Reflections on Ruth 1


by Doug Ward

On March 8, 2020, Wheaton College archaeology professor Daniel Master was a guest speaker at Oxford Bible Fellowship in Oxford, Ohio. It was a homecoming of sorts for Dr. Master, who attended Oxford Bible Fellowship in the early 1990s when he was working on his master's degree at Miami University.


Master chose to speak about another homecoming, the one described in chapter 1 of the book of Ruth. He began his message by noting that a key word in Ruth 1 is "Bethlehem", which in Hebrew means "house of bread." The town is mentioned by name five times in the chapter (in vv. 1, 2, 19, 22). Naomi and Elimelech leave Bethlehem in search of bread during a time of famine, and Naomi returns after the famine at the time of the barley harvest, when there is the promise of more bread.


For the first readers of Ruth, the town of Bethlehem had further significance. It was the hometown of King David of Israel, and so those readers began the book expecting to hear a prequel to David's story. Master suggested a modern-day Ohio analogy. If Ohioans hear a story that begins in Akron, Ohio, in 1985, they might assume they will hear about professional basketball star Lebron James.


Ancient readers of Ruth knew that the story would have a happy ending, but they could anticipate trouble ahead when Naomi and Elimelech migrate to the territory of Moab. They could remember the trials of Abram and Sarai when they went to Egypt in a time of famine (Gen 12), and Moab's opposition to Israel in the final year of the Exodus (Num 22-25).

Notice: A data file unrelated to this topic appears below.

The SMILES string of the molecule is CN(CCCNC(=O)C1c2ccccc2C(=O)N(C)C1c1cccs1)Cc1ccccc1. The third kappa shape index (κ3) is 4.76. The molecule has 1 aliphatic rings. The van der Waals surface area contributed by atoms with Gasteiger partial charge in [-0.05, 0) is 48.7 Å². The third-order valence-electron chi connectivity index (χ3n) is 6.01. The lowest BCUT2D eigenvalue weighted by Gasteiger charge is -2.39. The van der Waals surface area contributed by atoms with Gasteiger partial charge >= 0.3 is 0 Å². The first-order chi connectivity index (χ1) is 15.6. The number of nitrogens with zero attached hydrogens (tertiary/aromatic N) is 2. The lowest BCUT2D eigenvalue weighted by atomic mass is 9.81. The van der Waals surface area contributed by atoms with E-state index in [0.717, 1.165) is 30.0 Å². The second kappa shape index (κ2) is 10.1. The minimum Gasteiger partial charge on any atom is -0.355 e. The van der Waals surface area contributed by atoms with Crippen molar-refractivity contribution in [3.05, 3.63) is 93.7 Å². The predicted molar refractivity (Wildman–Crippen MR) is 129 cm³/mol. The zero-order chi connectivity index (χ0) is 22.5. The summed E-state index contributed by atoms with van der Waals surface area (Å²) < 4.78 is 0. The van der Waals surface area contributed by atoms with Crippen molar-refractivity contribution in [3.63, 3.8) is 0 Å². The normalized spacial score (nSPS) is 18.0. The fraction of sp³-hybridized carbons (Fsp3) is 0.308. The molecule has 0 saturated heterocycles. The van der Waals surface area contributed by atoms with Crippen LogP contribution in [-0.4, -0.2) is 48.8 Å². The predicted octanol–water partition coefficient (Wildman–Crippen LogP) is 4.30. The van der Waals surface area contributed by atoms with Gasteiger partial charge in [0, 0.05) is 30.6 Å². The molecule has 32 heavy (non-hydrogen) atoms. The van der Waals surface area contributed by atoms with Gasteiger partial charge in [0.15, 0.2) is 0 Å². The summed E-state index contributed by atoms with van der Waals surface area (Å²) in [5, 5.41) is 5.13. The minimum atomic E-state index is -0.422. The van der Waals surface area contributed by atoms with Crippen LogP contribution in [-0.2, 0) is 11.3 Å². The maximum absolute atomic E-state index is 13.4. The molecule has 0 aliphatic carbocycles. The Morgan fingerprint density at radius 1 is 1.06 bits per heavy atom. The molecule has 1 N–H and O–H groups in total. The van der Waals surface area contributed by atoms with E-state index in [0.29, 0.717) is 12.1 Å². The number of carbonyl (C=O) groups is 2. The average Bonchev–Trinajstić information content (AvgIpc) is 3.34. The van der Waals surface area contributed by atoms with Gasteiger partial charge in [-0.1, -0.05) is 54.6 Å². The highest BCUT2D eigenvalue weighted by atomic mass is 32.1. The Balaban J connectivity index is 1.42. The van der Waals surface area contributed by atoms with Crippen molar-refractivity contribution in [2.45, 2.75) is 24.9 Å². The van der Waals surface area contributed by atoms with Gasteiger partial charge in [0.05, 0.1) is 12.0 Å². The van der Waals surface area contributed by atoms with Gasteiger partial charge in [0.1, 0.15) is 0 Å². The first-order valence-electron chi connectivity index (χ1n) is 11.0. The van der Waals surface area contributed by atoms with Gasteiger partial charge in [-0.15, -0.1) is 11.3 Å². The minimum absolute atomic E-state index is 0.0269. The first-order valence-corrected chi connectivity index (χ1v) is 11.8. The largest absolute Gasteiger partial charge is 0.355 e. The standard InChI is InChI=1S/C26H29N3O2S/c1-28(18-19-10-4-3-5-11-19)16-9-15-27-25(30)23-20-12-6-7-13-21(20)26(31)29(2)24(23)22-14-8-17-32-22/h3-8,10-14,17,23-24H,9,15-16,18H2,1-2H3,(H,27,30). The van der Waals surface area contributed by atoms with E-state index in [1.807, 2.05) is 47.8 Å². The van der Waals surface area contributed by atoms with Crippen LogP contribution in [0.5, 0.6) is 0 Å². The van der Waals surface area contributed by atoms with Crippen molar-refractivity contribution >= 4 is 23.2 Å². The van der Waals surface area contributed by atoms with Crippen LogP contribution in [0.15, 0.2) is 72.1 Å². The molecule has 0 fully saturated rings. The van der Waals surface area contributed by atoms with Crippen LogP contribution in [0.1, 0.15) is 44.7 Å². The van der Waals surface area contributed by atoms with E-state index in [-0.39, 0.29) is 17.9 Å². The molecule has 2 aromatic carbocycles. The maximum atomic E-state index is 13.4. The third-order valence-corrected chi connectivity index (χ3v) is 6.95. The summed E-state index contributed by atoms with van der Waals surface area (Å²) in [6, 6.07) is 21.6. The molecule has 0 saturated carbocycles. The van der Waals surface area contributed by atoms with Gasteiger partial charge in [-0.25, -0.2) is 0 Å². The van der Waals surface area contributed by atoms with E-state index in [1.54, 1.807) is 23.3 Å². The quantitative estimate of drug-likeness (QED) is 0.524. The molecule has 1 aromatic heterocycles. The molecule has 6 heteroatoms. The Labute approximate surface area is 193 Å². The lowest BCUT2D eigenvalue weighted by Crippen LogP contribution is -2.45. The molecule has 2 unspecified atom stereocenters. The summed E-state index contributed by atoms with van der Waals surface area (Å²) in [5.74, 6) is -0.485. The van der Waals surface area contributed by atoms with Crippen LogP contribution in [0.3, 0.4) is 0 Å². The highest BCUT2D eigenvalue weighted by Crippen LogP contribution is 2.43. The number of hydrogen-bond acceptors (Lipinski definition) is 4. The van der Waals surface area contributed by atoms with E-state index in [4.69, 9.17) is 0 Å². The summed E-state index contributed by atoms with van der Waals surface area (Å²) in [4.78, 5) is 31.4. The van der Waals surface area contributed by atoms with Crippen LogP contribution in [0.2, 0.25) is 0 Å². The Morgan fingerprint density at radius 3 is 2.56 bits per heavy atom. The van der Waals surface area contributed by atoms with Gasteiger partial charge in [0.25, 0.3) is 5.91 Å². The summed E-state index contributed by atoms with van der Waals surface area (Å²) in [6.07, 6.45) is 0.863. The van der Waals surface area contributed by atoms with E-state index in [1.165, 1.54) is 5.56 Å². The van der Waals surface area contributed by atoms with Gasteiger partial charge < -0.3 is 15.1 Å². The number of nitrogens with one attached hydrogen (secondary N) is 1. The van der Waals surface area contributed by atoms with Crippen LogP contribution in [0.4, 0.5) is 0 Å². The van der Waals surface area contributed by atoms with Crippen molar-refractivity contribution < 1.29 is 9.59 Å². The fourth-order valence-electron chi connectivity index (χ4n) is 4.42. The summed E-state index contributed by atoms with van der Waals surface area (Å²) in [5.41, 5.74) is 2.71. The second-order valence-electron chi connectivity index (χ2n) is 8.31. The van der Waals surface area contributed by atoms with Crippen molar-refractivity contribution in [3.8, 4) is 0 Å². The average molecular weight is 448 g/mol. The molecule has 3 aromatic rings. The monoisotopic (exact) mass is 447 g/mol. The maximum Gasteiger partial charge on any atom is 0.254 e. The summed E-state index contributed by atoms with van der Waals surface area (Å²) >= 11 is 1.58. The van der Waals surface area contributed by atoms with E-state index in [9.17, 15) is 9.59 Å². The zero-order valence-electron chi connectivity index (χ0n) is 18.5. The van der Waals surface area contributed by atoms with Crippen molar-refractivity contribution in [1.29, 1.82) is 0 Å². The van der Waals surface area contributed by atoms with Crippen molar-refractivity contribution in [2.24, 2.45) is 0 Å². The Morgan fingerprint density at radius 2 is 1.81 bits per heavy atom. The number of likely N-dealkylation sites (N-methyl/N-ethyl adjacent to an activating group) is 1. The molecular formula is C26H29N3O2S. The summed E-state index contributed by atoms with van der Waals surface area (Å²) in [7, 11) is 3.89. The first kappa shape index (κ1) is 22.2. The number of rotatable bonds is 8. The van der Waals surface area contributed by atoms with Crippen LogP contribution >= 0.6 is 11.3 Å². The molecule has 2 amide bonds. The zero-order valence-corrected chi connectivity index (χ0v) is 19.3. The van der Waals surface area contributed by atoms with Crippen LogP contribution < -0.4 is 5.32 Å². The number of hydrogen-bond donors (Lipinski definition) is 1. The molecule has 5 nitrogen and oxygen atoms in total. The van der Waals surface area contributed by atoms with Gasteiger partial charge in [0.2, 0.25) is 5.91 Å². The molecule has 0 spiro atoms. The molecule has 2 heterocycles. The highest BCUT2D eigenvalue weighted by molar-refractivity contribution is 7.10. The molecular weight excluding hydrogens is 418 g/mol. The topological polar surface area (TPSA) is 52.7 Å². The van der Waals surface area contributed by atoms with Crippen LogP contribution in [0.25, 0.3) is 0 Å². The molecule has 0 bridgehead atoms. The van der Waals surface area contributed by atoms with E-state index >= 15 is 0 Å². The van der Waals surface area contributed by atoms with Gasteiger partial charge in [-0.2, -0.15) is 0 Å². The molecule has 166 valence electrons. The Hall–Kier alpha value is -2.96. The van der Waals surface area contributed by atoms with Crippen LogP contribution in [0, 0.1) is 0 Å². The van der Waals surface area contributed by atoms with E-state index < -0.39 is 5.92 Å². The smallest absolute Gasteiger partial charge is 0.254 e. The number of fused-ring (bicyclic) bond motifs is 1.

Sure enough, Naomi experiences a serious trial when she loses both her husband and her two sons. In the Ancient Near East, a woman without a family, and with no male protectors, was in a precarious situation. With no husband and no heirs, what meaning did her life have?


Overcome with grief, Naomi acknowledges the sovereignty of God but feels abandoned by him (vv. 13, 21). She urges her daughters-in-law to remain in Moab, and Orpah agrees. Ruth, however, pledges her loyalty to Naomi and her God (v. 16). Dr. Master observed that the book of Ruth appears in the division of the Hebrew Scriptures called the Writings, along with Proverbs and Song of Songs. There is reason, then, to think of Ruth as a Proverbs 31 woman of excellence or a future bride in a royal family.


At the end of the chapter Ruth "returns" with Naomi to a place she has never been before (v. 22). Ruth does not know how her story will come out, but she chooses to live in loyalty to those whom God has placed in her life. For her, home is where faithfulness to God takes her.


Dr. Master closed his sermon by asking members of the congregation to reflect upon their own lives. We are part of God's story too. We know we will face trials and challenges in the short term, looking ahead to an uncertain future. However, we also know that God is faithful, and he asks us to follow Ruth's example and be faithful as well.


Issue 35




File translated from TEX by TTH, version 3.66.
On 09 Mar 2020, 09:53.